In a world where some kids have never tasted a guava, where other kids will refuse to eat red rice, where countless kids have never dipped their feet in a cold mountain stream with clean rushing water, where we don’t pay attention to birdsong, where many don’t have an ilito which they proudly belong, where parents are afraid to set their children free so they can roam far and wide and come home covered in puriket– in a world such as this, this book is precious.
In a world where so much happens too quickly, and our senses are constantly bombarded with thousands of signals, “From Elders to Children” reminds us to sloooooooowwww dooooooowwwwwwwnnnn… and to pay attention to how we live and love. Together, Judy Cariño-Fangloy, Merci Dulawan, Vicky Macay, Maria Elena Regpala, and Lucia Ruiz have made a gift that kids can open again and again. At the same time, they have presented today’s parents with a pause button disguised as a book. The cover art by Clemente Delim and the illustrations by Merci Dulawan invite us to look beyond the obvious and see things differently.
These stories of wisdom from the Cordillera remind us of the joys of a simple, quiet life. In the story “Rich and Poor” for example, a wealthy father and son spend the night with a poor family living in a bamboo hut. The boy learns a way of seeing, in which those who have the light of the stars by night are richer than those who have electricity, but can’t see the stars. The rich boy describes a paradox of “modern” living when he says to his father, “Our house is fenced so no troublemaker can enter; but they have no fence and all their friends are free to enter.” This is echoed in the sections on Sharing and Caring, and Living in Community.
A special kind of ethic can be gleaned from the sections entitled Waste Not, Respect for the Unseen, and Caring for the Land that Sustains Us. It is an ethic of reciprocity that extends beyond the human community, to include plants, animals, the elements, and the unseen. It’s the same ethic that fills the pages of this book’s ancestor volume, Indigenous Earth Wisdom, by the same wise women of Maryknoll Ecological Sanctuary.
In one of my favorite stories, Vicky Macay recalls hours of unstructured Childhood Games, and making toys from recycled things. In these games and in other stories scattered throughout the book, the outdoors provides kids with countless adventures and exercises in dexterity, creativity, and resourcefulness that no playground or phone app could ever match. It’s a little funny to say “the outdoors”, when what we really mean is nature, the world we live in and the world that nurtures us! By accepting the illusion that we and our children are safer indoors, we forget that almost everything we need is provided by things that come from “the outdoors”. In this book, children spend hours playing – and working with their families! – outside, under the sun, in the water, or the mud.
Once on a visit to a Dumaget community in the Sierra Madre, I met a boy who refused to go to school. He was about 9 or 10 years old. He said it was too noisy in the town where the school was. He was happier in the mountains, near the forest and the river. His parents said apologetically that he couldn’t read or write. But when we went for a walk along the river with him, he brought us wild fruits to taste, he pointed out and named so many different plants. If we pointed at something and asked if it was planted or wild, and if it could be eaten, he would laugh at our questions and answer with confidence. He dove into the depths of the river and where we couldn’t see anything, he speared three fish in a matter of minutes. While it may be true that he did not know how to read words, he knew how to read nature, and he knew how to move through nature. We were the illiterates.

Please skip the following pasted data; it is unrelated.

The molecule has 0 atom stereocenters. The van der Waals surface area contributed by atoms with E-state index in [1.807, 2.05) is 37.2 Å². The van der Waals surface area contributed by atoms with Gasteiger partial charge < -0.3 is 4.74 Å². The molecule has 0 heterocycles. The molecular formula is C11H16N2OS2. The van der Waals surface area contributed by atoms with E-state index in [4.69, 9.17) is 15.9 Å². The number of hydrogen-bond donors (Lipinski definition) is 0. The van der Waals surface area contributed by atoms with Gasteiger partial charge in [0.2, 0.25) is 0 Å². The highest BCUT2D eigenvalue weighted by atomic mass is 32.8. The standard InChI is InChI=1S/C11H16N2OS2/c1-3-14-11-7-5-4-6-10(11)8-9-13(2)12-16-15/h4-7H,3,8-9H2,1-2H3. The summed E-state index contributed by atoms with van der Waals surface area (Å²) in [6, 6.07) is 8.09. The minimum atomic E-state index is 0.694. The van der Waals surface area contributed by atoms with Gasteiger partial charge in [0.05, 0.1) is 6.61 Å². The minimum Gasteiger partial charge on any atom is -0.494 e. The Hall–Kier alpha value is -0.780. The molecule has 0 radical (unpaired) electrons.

His is a different kind of literacy, a literacy that we are losing. The stories in this book challenge us to learn how to read nature. And we will have to add to this knowledge too. With climate change looming over our lives and our children’s future, we need to retool our literacy so we can read both the science and the signs that matter.
In the section on Our Elders Wisdom the reader is reminded of the comfort grandparents give us with their presence, their stories, and their memories, which are also our histories. But do not read this book to your kids as a collection of stories from these elders’ past. Do not read the stories to your kids as folk tales or fairy tales. Do not read this book with cynical eyes.
Instead, read this book as an inventory of things we must show our kids and enjoy with them: tinawon growing in the terraces, tinawon cooking in a pot, tinawon between the teeth and on the tongue, the tikgui and idaw birds, toy-making, tree-climbing, pako, camote, rituals, gongs, dances, the sharing of food at a community celebration, and much, much more. When you read these stories with your kids I hope that they will ask (if they don’t already know), “What is puriket? Where can we find some?” It is their right to know, and to go.
Read this book as a parenting manual on ancestral child-rearing. In this book kids are capable of joining the work of grownups, kids are entrusted with important tasks, they make their own decisions on gift giving, and they are not excluded from important community gatherings.
If we read this book actively and seek its parallels around us, in the HERE and NOW, we and our children may yet keep alive the gracious world that these stories describe.
The world needs all of us to keep these stories true.
Now enough of the boring, grownup talk. Hey kids! Do you want to find your super powers by going on adventures and discovering new ways of seeing the world? You can start right now by doing three simple things:
1) Play outside as often as you can!
2) Ask your parents to read this book with you! And,
3) Ask plenty of questions.
December 8, 2016